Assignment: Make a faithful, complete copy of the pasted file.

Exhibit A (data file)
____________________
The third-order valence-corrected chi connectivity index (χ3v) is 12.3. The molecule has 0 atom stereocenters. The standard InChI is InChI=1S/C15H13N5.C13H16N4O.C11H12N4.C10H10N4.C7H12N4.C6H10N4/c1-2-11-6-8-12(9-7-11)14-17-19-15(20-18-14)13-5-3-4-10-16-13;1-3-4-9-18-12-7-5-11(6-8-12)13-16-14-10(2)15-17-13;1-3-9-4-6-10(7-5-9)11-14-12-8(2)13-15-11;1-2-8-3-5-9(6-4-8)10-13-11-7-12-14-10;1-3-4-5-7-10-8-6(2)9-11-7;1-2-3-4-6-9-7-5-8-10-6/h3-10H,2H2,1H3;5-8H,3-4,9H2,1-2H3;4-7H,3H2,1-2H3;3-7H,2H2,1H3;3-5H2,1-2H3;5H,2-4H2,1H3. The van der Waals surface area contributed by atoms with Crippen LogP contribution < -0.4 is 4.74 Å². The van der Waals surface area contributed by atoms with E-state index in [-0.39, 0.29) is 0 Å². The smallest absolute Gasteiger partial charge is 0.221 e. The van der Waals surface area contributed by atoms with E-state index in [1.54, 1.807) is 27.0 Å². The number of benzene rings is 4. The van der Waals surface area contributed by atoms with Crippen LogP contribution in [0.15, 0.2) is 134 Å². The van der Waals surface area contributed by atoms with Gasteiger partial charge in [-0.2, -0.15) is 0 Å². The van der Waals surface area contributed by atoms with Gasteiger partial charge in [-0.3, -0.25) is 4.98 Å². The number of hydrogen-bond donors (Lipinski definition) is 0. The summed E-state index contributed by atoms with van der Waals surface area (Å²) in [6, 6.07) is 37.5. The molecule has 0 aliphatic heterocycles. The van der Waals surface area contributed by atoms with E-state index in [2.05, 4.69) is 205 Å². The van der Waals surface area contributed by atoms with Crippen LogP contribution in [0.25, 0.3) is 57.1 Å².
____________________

The third-order valence-corrected chi connectivity index (χ3v) is 12.3. The molecule has 0 atom stereocenters. The standard InChI is InChI=1S/C15H13N5.C13H16N4O.C11H12N4.C10H10N4.C7H12N4.C6H10N4/c1-2-11-6-8-12(9-7-11)14-17-19-15(20-18-14)13-5-3-4-10-16-13;1-3-4-9-18-12-7-5-11(6-8-12)13-16-14-10(2)15-17-13;1-3-9-4-6-10(7-5-9)11-14-12-8(2)13-15-11;1-2-8-3-5-9(6-4-8)10-13-11-7-12-14-10;1-3-4-5-7-10-8-6(2)9-11-7;1-2-3-4-6-9-7-5-8-10-6/h3-10H,2H2,1H3;5-8H,3-4,9H2,1-2H3;4-7H,3H2,1-2H3;3-7H,2H2,1H3;3-5H2,1-2H3;5H,2-4H2,1H3. The van der Waals surface area contributed by atoms with Crippen LogP contribution < -0.4 is 4.74 Å². The van der Waals surface area contributed by atoms with E-state index in [-0.39, 0.29) is 0 Å². The smallest absolute Gasteiger partial charge is 0.221 e. The van der Waals surface area contributed by atoms with E-state index in [1.54, 1.807) is 27.0 Å². The number of benzene rings is 4. The van der Waals surface area contributed by atoms with Crippen LogP contribution in [0.15, 0.2) is 134 Å². The van der Waals surface area contributed by atoms with Gasteiger partial charge in [-0.2, -0.15) is 0 Å². The van der Waals surface area contributed by atoms with Gasteiger partial charge in [-0.3, -0.25) is 4.98 Å². The number of hydrogen-bond donors (Lipinski definition) is 0. The summed E-state index contributed by atoms with van der Waals surface area (Å²) in [6, 6.07) is 37.5. The molecule has 0 aliphatic heterocycles. The van der Waals surface area contributed by atoms with E-state index in [2.05, 4.69) is 205 Å². The van der Waals surface area contributed by atoms with Crippen LogP contribution in [0.25, 0.3) is 57.1 Å².